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Lorain Palace Theatre to hold hometown premiere of John Penton movie


LORAIN — The documentary chronicling the life of pioneering Amherst motorcycle rider-designer John Penton will receive a hometown premiere of sorts Sept. 13 at the Lorain Palace Theatre.

The film was shown once at the Regal Cobblestone Square 20 theaters a few weeks ago after a Cleveland premiere in June at the Ohio Theatre on Playhouse Square.

“The film company did those, but the family is doing this one and they consider this a hometown premiere,” said Scott Muska, of the Palace.

The 7 p.m. screening will be preceded by a 5 to 6:30 p.m. reception featuring John Penton and his son, Jack, who stood in for his 88-year-old father during filming of scenes in Lorain County last summer that recreated the elder Penton’s competitive riding days.

Other members of the Penton family are slated to attend as well, Muska said.

Tickets cost $8. Call the theater box office 10 a.m. to 3 p.m. Tuesday through Thursday at (440) 245-2323 from.

The evening also features some of the motorcycles used in the film, which was directed and produced by Todd Huffman of the California-based Pipeline Digital Media.

The $300,000 film is being released by Gathr Films, a small company that specializes in independent films.

Both Pentons will sign autographs as they meet patrons before the screening, Muska said.

The evening came about through the efforts of a member of the Palace’s board of directors who is a family friend of the Pentons.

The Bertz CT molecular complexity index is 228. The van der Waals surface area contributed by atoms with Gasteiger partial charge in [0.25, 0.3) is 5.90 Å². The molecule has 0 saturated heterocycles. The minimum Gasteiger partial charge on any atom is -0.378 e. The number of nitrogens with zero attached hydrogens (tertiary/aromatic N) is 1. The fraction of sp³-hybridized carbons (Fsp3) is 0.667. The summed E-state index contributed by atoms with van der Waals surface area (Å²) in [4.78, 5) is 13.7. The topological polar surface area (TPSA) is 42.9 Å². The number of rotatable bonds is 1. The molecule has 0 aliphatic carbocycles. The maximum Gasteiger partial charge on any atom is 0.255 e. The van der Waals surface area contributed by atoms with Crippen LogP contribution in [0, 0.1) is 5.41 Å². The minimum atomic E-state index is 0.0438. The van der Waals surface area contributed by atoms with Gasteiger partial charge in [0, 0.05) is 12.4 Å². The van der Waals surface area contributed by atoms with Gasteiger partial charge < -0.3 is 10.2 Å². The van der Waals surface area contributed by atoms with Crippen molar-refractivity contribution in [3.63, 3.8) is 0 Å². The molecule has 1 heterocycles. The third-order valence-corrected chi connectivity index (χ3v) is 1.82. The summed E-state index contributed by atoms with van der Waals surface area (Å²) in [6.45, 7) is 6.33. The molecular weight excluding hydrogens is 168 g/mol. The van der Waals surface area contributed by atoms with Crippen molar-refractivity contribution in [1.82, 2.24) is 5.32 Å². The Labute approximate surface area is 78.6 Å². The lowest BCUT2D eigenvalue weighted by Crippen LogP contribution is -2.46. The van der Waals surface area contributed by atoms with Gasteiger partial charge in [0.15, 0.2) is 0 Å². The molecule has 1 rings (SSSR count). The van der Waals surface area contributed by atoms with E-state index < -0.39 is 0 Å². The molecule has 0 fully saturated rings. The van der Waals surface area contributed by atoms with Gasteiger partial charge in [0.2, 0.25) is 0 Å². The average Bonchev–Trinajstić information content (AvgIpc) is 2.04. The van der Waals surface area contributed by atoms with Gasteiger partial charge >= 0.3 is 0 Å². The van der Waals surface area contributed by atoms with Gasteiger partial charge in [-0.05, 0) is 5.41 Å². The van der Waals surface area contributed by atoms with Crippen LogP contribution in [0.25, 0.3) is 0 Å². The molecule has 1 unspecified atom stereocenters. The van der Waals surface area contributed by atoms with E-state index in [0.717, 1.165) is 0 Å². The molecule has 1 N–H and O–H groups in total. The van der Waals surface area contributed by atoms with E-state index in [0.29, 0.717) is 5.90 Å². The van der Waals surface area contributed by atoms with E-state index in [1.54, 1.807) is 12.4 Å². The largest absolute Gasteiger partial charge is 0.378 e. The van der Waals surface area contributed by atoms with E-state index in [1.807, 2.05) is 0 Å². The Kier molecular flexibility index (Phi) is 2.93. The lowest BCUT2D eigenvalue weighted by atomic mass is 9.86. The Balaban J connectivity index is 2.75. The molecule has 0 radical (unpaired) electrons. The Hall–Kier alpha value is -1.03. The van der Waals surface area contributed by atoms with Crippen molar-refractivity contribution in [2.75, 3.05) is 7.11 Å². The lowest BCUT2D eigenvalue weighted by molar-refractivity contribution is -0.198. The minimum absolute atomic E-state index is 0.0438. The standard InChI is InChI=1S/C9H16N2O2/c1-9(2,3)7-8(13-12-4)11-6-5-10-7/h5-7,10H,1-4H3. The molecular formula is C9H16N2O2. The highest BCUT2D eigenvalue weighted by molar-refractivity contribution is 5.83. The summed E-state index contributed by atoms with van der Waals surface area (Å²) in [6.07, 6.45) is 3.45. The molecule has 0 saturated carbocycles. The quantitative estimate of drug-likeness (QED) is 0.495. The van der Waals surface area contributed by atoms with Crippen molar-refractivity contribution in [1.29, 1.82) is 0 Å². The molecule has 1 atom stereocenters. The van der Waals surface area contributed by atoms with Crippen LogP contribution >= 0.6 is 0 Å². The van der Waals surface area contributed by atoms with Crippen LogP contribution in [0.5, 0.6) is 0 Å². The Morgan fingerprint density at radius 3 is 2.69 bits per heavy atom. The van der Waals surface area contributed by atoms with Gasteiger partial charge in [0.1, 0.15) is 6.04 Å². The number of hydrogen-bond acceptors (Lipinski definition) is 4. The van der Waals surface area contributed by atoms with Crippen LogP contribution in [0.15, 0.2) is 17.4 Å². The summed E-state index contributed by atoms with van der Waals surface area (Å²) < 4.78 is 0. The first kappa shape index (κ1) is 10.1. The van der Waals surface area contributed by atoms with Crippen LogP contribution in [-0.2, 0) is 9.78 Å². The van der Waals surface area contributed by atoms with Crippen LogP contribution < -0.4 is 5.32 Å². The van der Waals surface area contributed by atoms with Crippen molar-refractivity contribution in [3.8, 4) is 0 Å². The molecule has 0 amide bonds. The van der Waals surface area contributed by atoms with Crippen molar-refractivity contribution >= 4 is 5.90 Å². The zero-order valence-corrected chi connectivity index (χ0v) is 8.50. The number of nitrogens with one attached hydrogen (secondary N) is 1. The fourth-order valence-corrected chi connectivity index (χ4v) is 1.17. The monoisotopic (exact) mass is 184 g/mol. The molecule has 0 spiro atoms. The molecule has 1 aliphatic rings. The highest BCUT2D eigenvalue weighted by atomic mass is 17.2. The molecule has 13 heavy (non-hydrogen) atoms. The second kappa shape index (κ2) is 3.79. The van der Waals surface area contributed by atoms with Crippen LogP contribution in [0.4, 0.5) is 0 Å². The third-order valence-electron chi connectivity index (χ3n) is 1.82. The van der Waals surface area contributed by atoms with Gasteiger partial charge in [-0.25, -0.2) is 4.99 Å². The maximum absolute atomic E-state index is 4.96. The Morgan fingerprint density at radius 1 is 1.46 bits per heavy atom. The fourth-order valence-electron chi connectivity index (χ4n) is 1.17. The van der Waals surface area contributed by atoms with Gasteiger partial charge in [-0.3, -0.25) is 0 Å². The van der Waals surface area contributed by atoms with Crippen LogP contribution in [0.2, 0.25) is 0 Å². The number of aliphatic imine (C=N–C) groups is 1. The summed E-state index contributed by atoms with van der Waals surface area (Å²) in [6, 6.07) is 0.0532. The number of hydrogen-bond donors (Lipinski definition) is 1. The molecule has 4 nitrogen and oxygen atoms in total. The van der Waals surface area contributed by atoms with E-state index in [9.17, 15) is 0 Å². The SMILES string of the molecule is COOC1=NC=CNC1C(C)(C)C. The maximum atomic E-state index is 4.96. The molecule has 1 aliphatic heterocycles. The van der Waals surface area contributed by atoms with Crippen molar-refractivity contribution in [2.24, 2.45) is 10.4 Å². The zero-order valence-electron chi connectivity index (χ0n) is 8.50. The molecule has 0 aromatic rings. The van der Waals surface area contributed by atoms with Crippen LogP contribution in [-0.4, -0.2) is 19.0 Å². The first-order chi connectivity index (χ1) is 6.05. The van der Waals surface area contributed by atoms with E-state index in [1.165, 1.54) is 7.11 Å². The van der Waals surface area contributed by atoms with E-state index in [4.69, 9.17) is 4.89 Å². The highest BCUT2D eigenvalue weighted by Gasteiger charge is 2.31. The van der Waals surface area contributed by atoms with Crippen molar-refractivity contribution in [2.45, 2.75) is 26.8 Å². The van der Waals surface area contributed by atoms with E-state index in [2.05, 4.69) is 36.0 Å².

The film’s single screening at the Regal Cobblestone 20 complex drew an estimated 350 earlier in the month, said Fred Barck, a longtime friend of the Pentons.

“They had to keep moving it into a bigger theater,” Barck said. “It had a real good crowd.”

Muska said the Palace anticipates selling up to 1,000 tickets for the Sept. 13 screening.

An Amherst native, John Penton’s storied career began as a motorcycle shop owner in 1950 but soon progressed to competing in rugged off-road competitions known as Enduro events.

Penton achieved worldwide fame in the sport in 1958 when he shattered a world speed record by riding a BMW bike from New York City to Los Angeles in a little more than 52 hours.

“This movie is for anybody who has ever ridden a motorcycle,” Muska said.

The theater also is “developing” an idea for a possible motorcycle cruise-in the night of the screening, Muska said.

Contact Steve Fogarty at 329-7146 or

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